Announcement

Collapse
No announcement yet.

Speedster driving observations

Collapse
X
 
  • Filter
  • Time
  • Show
Clear All
new posts

  • Speedster driving observations

    Click image for larger version

Name:	8BD04C4E-7C5A-4BB8-9322-2CBC65FFA165.jpeg
Views:	550
Size:	202.4 KB
ID:	1840783 I have had the lemon lime Speedster a few weeks now. I got a chance to check over safety items and now I’ve put some miles on it. Just thought I’d share a few observations.

    First thing I found out was that it has one hell of a heater! The first day I drove it 5 miles to town it almost roasted me out. Then I found the lever under the dash that turns it off. Whew!

    The suspension appears to have been recently overhauled, and it feels like it. I don’t know what I was expecting, but I am amazed at how comfortably it rides and handles. The overassisted power steering and brakes take me back to the days of driving any 50s or 60s car. It’s great on the highway, and absorbs bumps well. And corners pretty impressively, all considered.

    I was also quite surprised by the power. It goes like hell if you want to go. I bet it would squawk the tires if I was of a mind to do so. I don’t know what the gearing is, but it seems like it’s fairly low, it seems to get up into high gear pretty quickly. She is very comfortable with maintaining highway speeds. And she climbed right up to 100 mph without getting winded. Definitely had more left in it.

    I wonder if the Speedster came with first gear start. I am feeling three distinct shifts from a stop. Maybe somebody added it, I don’t know.

    The car is doing wonderfully waking up from a long sleep. She is resistant to turning over when fully warmed up, and the carburetor wants to flood when you takeoff from the start. If you push it to the floor when you takeoff she will go normally, if not it will stumble and quit, then when it starts it blows a lot of fuel out the exhaust.

    All in all I am loving driving it. One thing about it, I’m not big on a lot of crowds but you have to be ready because that car draws crowds everywhere it goes. Two different times now people have said to me wow, that’s a Studebaker? I never knew Studebaker made cool cars LOL.

    Next up will be to drop the starter and check the condition of the bushings and brushes, and make sure every connection is super clean and tight. Then the carburetor will come off and get checked. It was clearly rebuilt before it went into storage over a decade ago, but there could very well be some gumminess or corrosion in there. Among the boxes of spare parts is a carburetor rebuild kit, so that should be a pretty simple process.

    I sell a fair amount of classic cars because it’s what I love. But what people don’t realize is while I’m having fun doing so, I get attached to these cars far too easily. I want everyone for a keeper. The advantage I get is that I can at least enjoy them for a time. But this one, I especially have love for. However once the Speedster is all sorted out, she too will move along to a new home.

    Or maybe not.

    Time will tell I guess :-)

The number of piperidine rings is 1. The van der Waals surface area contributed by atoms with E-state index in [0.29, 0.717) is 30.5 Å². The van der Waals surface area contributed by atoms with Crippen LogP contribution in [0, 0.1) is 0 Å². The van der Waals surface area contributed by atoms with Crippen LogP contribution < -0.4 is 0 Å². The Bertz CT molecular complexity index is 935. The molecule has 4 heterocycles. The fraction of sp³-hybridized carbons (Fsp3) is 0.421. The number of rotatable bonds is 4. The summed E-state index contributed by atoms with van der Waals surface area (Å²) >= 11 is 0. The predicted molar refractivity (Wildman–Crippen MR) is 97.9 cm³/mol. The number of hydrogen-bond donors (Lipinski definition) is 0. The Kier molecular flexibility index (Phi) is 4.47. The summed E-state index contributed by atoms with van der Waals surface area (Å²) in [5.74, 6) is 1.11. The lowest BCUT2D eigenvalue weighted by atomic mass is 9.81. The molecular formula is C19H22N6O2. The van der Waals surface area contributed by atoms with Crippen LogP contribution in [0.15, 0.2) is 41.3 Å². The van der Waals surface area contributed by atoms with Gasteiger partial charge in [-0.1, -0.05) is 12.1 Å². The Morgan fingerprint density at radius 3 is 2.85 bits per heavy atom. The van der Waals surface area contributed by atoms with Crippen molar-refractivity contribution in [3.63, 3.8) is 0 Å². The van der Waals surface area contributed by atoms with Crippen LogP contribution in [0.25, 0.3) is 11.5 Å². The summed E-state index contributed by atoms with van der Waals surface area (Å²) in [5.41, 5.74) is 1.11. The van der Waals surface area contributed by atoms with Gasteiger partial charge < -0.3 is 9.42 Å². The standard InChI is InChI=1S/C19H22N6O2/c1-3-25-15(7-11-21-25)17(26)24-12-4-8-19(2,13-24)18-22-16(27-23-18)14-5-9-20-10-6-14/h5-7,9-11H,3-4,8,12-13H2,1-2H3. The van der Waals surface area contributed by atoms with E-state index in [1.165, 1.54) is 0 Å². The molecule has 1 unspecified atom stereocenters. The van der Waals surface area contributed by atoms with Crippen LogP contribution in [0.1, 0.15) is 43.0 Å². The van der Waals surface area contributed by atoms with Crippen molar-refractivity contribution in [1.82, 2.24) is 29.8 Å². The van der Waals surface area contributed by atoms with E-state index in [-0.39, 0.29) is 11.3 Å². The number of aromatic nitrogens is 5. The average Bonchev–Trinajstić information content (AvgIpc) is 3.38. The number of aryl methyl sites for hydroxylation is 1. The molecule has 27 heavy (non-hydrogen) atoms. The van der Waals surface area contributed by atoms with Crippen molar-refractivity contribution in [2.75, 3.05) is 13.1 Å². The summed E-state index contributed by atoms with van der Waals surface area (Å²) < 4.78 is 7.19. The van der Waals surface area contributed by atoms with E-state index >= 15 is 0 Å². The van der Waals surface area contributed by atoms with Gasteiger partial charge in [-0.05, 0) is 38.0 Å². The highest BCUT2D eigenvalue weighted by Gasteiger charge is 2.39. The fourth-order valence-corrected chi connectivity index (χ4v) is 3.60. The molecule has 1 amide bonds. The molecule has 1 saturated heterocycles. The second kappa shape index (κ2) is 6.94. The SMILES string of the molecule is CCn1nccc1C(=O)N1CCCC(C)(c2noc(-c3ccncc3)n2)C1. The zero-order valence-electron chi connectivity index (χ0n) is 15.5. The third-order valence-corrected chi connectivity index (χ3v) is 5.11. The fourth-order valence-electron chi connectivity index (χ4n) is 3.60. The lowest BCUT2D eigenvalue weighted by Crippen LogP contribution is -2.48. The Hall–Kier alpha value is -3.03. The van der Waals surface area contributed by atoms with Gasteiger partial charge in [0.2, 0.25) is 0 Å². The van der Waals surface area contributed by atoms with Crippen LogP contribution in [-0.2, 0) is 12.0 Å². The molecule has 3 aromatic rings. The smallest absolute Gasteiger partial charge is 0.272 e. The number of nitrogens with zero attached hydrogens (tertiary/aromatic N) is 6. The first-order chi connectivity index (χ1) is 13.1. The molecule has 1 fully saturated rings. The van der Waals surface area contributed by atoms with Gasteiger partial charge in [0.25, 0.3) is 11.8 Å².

Proud NON-CASO

    I do not prize the word "cheap." It is not a badge of honor...it is a symbol of despair. ~ William McKinley

    If it is decreed that I should go down, then let me go down linked with the truth - let me die in the advocacy of what is just and right.- Lincoln

    GOD BLESS AMERICA

    Ephesians 6:10-17
    Romans 15:13
    Deuteronomy 31:6
    Proverbs 28:1

    Illegitimi non carborundum

  • #2
    Originally posted by Bob Andrews View Post
    Click image for larger version

Name:	8BD04C4E-7C5A-4BB8-9322-2CBC65FFA165.jpeg
Views:	550
Size:	202.4 KB
ID:	1840783 One thing about it, I’m not big on a lot of crowds but you have to be ready because that car draws crowds everywhere it goes. Two different times now people have said to me wow, that’s a Studebaker? I never knew Studebaker made cool cars LOL

    I sell a fair amount of classic cars because it’s what I love. But what people don’t realize is while I’m having fun doing so, I get attached to these cars far too easily. I want everyone for a keeper. The advantage I get is that I can at least enjoy them for a time. But this one, I especially have love for. However once the Speedster is all sorted out, she too will move along to a new home.

    Or maybe not.

    Time will tell I guess :-)
    X2, Bob. I've owned most of the more popular Studebaker cars and trucks and driven most all the post-war cars and trucks. Studes always get comments, but the Lemon/Lime Speedster is by far and away the one which draws non-car people like filings to a magnet.

    Like you, I don't care what others think of my cars, but a shy gal looking to get a guy should drive that one. She'd be talking to guys every time it slowed long enough for the crowd to catch up.

    jack vines
    PackardV8

    Comment


    • #3
      Bob, I have a '55 President Sedan which has the same drive train as your Speedster. I can tell you that the 259 w/4 bbl in these cars are wonderful and have all the power a driver could want. If the transmission is still the one that came in it (DG 250M) it is a first gear start with the lock up torque converter which puts you in direct drive. That last shift you feel is actually the converter engaging the 11" dry clutch. At that point getting up to 70-80 mph or higher is a breeze. Mine loves the highway and is a wonderful driver.